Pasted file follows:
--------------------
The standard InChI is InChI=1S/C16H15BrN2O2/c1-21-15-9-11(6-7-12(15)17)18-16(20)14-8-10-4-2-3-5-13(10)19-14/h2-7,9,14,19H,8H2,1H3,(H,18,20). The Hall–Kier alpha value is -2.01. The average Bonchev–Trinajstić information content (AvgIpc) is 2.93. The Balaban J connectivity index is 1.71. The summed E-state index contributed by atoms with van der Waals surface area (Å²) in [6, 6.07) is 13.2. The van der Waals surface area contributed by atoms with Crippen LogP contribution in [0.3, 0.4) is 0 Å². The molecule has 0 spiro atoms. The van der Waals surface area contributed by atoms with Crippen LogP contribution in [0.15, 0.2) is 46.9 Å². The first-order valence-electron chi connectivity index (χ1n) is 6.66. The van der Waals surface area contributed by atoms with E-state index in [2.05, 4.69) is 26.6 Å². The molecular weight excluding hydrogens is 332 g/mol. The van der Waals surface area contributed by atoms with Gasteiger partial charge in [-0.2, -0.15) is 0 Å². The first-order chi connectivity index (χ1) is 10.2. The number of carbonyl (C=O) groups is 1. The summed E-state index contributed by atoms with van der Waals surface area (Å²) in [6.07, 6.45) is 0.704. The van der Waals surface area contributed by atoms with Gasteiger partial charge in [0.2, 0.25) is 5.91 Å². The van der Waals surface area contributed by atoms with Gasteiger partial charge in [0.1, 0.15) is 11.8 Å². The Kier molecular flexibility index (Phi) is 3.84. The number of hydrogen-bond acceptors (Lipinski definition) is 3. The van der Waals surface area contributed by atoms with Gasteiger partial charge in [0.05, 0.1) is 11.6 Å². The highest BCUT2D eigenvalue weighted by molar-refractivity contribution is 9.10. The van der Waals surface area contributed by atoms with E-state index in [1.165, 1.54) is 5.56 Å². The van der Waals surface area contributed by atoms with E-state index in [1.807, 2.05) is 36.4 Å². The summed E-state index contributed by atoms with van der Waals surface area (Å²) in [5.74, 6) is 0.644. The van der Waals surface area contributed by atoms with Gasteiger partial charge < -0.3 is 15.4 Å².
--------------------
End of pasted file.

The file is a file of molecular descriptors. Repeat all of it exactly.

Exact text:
The standard InChI is InChI=1S/C16H15BrN2O2/c1-21-15-9-11(6-7-12(15)17)18-16(20)14-8-10-4-2-3-5-13(10)19-14/h2-7,9,14,19H,8H2,1H3,(H,18,20). The Hall–Kier alpha value is -2.01. The average Bonchev–Trinajstić information content (AvgIpc) is 2.93. The Balaban J connectivity index is 1.71. The summed E-state index contributed by atoms with van der Waals surface area (Å²) in [6, 6.07) is 13.2. The van der Waals surface area contributed by atoms with Crippen LogP contribution in [0.3, 0.4) is 0 Å². The molecule has 0 spiro atoms. The van der Waals surface area contributed by atoms with Crippen LogP contribution in [0.15, 0.2) is 46.9 Å². The first-order valence-electron chi connectivity index (χ1n) is 6.66. The van der Waals surface area contributed by atoms with E-state index in [2.05, 4.69) is 26.6 Å². The molecular weight excluding hydrogens is 332 g/mol. The van der Waals surface area contributed by atoms with Gasteiger partial charge in [-0.2, -0.15) is 0 Å². The first-order chi connectivity index (χ1) is 10.2. The number of carbonyl (C=O) groups is 1. The summed E-state index contributed by atoms with van der Waals surface area (Å²) in [6.07, 6.45) is 0.704. The van der Waals surface area contributed by atoms with Gasteiger partial charge in [0.2, 0.25) is 5.91 Å². The van der Waals surface area contributed by atoms with Gasteiger partial charge in [0.1, 0.15) is 11.8 Å². The Kier molecular flexibility index (Phi) is 3.84. The number of hydrogen-bond acceptors (Lipinski definition) is 3. The van der Waals surface area contributed by atoms with Gasteiger partial charge in [0.05, 0.1) is 11.6 Å². The highest BCUT2D eigenvalue weighted by molar-refractivity contribution is 9.10. The van der Waals surface area contributed by atoms with E-state index in [1.165, 1.54) is 5.56 Å². The van der Waals surface area contributed by atoms with E-state index in [1.807, 2.05) is 36.4 Å². The summed E-state index contributed by atoms with van der Waals surface area (Å²) in [5.74, 6) is 0.644. The van der Waals surface area contributed by atoms with Gasteiger partial charge < -0.3 is 15.4 Å².